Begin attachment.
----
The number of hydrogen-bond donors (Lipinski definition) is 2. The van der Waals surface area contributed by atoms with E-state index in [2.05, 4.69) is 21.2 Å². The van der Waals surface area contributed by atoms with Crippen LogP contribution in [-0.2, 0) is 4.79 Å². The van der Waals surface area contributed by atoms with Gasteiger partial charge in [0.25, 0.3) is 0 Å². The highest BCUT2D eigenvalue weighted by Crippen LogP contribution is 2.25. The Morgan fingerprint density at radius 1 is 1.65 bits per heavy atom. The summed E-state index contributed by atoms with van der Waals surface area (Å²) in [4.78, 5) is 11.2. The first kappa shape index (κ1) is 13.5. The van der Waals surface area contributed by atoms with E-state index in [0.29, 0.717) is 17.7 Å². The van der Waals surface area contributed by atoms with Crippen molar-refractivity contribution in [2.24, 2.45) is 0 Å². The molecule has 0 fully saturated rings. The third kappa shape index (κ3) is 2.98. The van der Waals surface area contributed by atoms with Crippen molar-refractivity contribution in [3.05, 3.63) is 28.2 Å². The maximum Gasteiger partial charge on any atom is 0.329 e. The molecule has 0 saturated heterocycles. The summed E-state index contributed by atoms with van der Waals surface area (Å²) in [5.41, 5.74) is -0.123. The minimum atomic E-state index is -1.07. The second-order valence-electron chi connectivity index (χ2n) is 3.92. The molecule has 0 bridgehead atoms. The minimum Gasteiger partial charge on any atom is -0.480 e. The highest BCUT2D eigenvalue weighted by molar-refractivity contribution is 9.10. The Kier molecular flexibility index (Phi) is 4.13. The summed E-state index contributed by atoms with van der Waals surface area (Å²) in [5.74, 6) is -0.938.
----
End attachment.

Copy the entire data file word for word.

The number of hydrogen-bond donors (Lipinski definition) is 2. The van der Waals surface area contributed by atoms with E-state index in [2.05, 4.69) is 21.2 Å². The van der Waals surface area contributed by atoms with Crippen LogP contribution in [-0.2, 0) is 4.79 Å². The van der Waals surface area contributed by atoms with Gasteiger partial charge in [0.25, 0.3) is 0 Å². The highest BCUT2D eigenvalue weighted by Crippen LogP contribution is 2.25. The Morgan fingerprint density at radius 1 is 1.65 bits per heavy atom. The summed E-state index contributed by atoms with van der Waals surface area (Å²) in [4.78, 5) is 11.2. The first kappa shape index (κ1) is 13.5. The van der Waals surface area contributed by atoms with E-state index in [0.29, 0.717) is 17.7 Å². The van der Waals surface area contributed by atoms with Crippen molar-refractivity contribution in [2.24, 2.45) is 0 Å². The molecule has 0 fully saturated rings. The third kappa shape index (κ3) is 2.98. The van der Waals surface area contributed by atoms with Crippen molar-refractivity contribution in [3.05, 3.63) is 28.2 Å². The maximum Gasteiger partial charge on any atom is 0.329 e. The molecule has 0 saturated heterocycles. The summed E-state index contributed by atoms with van der Waals surface area (Å²) in [5.41, 5.74) is -0.123. The minimum atomic E-state index is -1.07. The second-order valence-electron chi connectivity index (χ2n) is 3.92. The molecule has 0 bridgehead atoms. The minimum Gasteiger partial charge on any atom is -0.480 e. The highest BCUT2D eigenvalue weighted by molar-refractivity contribution is 9.10. The Kier molecular flexibility index (Phi) is 4.13. The summed E-state index contributed by atoms with van der Waals surface area (Å²) in [5.74, 6) is -0.938.